These thoughts came to me during this evening mass. Although I was attentive to the mass my mind went wandering from time to time. After the mass I tried to gather the ideas together. This essay is a fruit of that gathering.
Now, what I shall say here should not be taken as an official and approved stand for the faith. I am not even sure if I am toeing the Church line here. So do not consider this essay as being in “the correct” and “mainstream” Catholic faith. Again, I may be wrong. But allow me to risk a sharing.
I am reminded of a passage from J.R.R. Tolkien’s, “Lord of the Rings”. It goes this way:
Not all that glitters is gold
He who wanders is not lost.
I know how tough it is, today, to be a Catholic in front of other religions. I admit that there is, indeed, a kind of “uneasiness”. I also know that for some of us other religions are attractive.
In my younger years, during college, I was not so much absorbed by the required readings in classes. I preferred reading about the other religions, notably Hinduism and Buddhism. One of my teachers, Fr. Roque Ferriols, S.J., did his doctoral dissertation on Sri Aurobindo. I was fascinated by that Hindu thinker and I read some of his works. I was also fascinated with the Hare Krishna people and I had my own copy of the Bhagavad Gita with commentaries of a certain Krishna devotee, A. C. Bhaktivedanta Swami Prabhupada. Then I moved to reading books on Buddhism and Zen Buddhism. There was a small library in the college campus, the EAPI library, and it had many books on Buddhism.
Now I am a Vipassana meditator. Vipassana is a meditation method discovered by Gotama Buddha and this method spread throughout Southeast Asia. I learned the method taught by S.N. Goenka. I still sit regularly, twice a day. Many Vipassana meditators agree that the method has helped them overcome many negative impulses. Many have slowly regained joy and peace and harmony in their lives. I myself am very thankful for having studied this. In my own way I am in “inter-religious dialogue” with Buddhism through Vipassana. The teacher, S.N. Goenka, insists that the method is universal and non-sectarian. In his talks one hears Buddhist lessons; but the method itself is truly non-sectarian. (S.N. Goenka himself is from the Hindu tradition, he being a leader of his Hindu community in Myanmar.)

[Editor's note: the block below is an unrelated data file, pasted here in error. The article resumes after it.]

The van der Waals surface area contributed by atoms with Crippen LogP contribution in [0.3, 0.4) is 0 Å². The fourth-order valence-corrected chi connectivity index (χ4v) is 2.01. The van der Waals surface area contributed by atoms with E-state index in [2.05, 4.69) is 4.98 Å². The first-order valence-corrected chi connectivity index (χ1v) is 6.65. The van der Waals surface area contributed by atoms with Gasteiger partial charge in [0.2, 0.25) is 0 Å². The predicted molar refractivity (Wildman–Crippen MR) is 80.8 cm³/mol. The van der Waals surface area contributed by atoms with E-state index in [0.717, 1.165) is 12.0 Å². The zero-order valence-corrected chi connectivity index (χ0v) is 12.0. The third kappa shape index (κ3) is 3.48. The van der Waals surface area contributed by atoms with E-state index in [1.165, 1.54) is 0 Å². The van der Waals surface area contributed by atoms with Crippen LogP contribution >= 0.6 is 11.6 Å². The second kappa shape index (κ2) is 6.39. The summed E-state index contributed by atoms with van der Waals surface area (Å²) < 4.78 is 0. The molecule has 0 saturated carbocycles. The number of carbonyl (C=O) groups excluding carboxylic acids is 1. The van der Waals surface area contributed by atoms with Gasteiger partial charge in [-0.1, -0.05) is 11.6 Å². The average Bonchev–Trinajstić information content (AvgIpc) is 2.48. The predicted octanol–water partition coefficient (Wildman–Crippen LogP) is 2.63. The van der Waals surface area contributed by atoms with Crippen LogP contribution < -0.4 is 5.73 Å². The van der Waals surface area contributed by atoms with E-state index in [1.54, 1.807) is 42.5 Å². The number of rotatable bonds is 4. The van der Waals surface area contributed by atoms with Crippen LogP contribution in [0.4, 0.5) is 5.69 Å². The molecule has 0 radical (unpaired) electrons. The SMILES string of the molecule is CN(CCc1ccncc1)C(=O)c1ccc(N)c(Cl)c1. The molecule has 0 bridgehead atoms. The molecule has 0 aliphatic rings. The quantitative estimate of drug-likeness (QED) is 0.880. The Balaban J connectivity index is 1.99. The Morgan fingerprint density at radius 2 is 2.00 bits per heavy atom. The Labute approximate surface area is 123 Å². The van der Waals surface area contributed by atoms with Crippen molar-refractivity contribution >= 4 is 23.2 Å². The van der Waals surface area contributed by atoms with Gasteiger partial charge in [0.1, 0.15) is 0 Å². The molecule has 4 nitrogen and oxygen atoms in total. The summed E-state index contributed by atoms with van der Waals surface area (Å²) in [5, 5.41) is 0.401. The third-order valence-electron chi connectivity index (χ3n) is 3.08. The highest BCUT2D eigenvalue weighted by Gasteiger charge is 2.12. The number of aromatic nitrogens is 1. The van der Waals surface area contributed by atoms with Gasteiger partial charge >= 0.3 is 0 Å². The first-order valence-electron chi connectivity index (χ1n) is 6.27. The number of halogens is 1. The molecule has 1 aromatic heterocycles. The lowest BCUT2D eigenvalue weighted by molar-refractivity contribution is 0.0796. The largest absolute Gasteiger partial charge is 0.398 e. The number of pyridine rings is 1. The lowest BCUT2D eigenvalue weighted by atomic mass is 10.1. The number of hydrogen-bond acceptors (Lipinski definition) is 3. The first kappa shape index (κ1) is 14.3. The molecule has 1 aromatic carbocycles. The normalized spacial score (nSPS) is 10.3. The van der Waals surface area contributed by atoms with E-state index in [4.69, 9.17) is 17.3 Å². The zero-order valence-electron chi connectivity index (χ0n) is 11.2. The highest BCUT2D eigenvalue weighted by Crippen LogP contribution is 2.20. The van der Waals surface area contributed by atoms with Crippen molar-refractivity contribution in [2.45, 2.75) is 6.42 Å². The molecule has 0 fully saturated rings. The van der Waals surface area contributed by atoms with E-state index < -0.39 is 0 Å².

I continue to stay Christian and Roman Catholic. Like all Catholics I believe that Jesus Christ is the Word made flesh and is the unique mediator between God and humanity. Jesus Christ is the Saviour of all humanity.
I understand how it feels to avoid making us, Christians, “superior” to people of other religions. We are not “superior” to anyone. Nobody is “inferior” to us. In fact we and everybody else are in the same boat—experiencing hunger, thirst, sadness, joy, hope and anxiety. We are all in one human condition and we all have deep questions in life.
I understand how the many past centuries of Christian domination, mainly carried by European colonialization, have wounded many peoples and cultures. When we encounter people of other religions we do not want them to think that we are promoting more wounds.
But then we might have a temptation. What is this temptation? In the effort to avoid offending people of other religions we might want to set aside Jesus Christ. We might want to say that he is not the Saviour of all. We might want to accept that other religions have their own mediators and that Jesus Christ is “only for the Christians”. Yes, the temptation is to compromise our faith because we do not want to offend others.